Manned Orbiting Laboratory

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Artist's impression of the MOL in orbit
Launch of the MOL mockup with the Gemini-B spaceship

The manned space laboratory Manned Orbiting Laboratory ( MOL ) of the USA was to serve as an espionage platform for the surveillance of the Soviet territory. It was part of the US Air Force's manned space program and was announced on December 10, 1963 as the successor to the discontinued X-20 Dyna-Soar program. However, the program was discontinued on June 10, 1969 without actual space flights having taken place. The missions were supposed to be started with a Titan IIIM missile, the development of which was however never completed.

The two-man crew of the MOL was to be launched together with the respective space laboratory in a modified Gemini spaceship , which was designated as the Gemini-B, and spend up to 40 days in space . The spaceship was firmly attached to the laboratory module and would not have been detached until the end of the mission in order to bring both the astronauts and the footage to Earth. A coupling of other spaceships, as is possible with space stations, was not intended here. After the crew returned, MOL could not have been manned again.

The espionage equipment of the MOL project was designated as KH-10 Dorian within the Keyhole reconnaissance satellite program . After the MOL program was discontinued, the reconnaissance tasks were carried out by the unmanned KH-9 hexagon satellites developed in parallel .

Test flight

The only actual space flight under the MOL program was the so-called MOL-HSQ mission (Manned Orbiting Laboratory- Heat Shield Qualification). This was a test flight of a MOL mockup to check the aerodynamic launch configuration and the modified heat shield of the Gemini-B spacecraft and took place on November 3, 1966 with a Titan IIIC rocket from Launch Complex 40 on Cape Canaveral . The landing capsule of the Gemini-B spacecraft was the Gemini-2 landing capsule flown before, and was placed in a suborbital trajectory while the dummy MOL reached orbit. Instead of the actual MOL, an empty Titan II fuel tank was used, which contained some technology experiments and was named "OV4-3" in orbit. During this mission, the three small research satellites OV1-6, OV4-1R and OV4-1T were also deployed.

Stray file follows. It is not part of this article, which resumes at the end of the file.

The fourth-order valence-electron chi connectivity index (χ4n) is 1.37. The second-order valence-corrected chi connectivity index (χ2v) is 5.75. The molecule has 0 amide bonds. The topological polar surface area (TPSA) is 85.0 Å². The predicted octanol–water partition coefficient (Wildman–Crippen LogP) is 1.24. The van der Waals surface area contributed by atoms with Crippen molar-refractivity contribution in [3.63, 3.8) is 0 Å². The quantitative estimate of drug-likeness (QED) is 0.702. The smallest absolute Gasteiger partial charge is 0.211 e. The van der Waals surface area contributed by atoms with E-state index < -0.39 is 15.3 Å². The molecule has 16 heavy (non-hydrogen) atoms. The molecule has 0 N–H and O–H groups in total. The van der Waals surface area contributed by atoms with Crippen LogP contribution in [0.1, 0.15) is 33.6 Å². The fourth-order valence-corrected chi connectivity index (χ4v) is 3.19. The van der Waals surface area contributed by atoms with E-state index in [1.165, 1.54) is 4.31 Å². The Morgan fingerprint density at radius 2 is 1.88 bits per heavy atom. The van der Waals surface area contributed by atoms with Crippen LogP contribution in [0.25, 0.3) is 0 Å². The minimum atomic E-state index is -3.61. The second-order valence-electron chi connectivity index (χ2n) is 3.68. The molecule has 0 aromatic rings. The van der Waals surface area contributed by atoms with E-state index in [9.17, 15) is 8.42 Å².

Structure of the MOL space station
crew 2 astronauts
Maximum mission duration 40 days
orbit sun synchronous or polar
length 21.92 m
diameter 3.05 m
Cabin volume 11.3 m³
Dimensions 14,476 kg
payload 2,700 kg
power supply Fuel cells or solar cells


Eight astronauts were selected for the MOL project in 1965, five in 1966 and four in 1967.

MOL Group 1 - November 1965 MOL Group 2 - June 1966 MOL Group 3 - June 1967

After the project was discontinued, NASA took over the seven astronauts of the project who were no more than 35 years old (Truly from Group 1, the entire Group 2 and Peterson from Group 3) - including Robert Crippen (pilot of the first Space Shuttle flight STS- 1 ) and Richard Truly (Director of NASA from 1989 to 1992). These seven astronauts all eventually flew into space as part of the space shuttle program; they provided (with the exception of Peterson) the pilots of the first six space shuttle flights and commanded a total of ten later missions.


Warehouse at LC-5 / LC-6
The MOL spacesuit

Little is known about the space suit of the MOL project, but in 2005 NASA employees rediscovered some stored specimens in a warehouse at the LC-5 / LC-6 of Cape Canaveral Air Force Station (CCAFS) in Florida.

See also

  • Almas (Soviet military space station)

Web links

Commons : Manned Orbiting Laboratory  - collection of images, videos and audio files


  1. MOL space suits NASA, (English)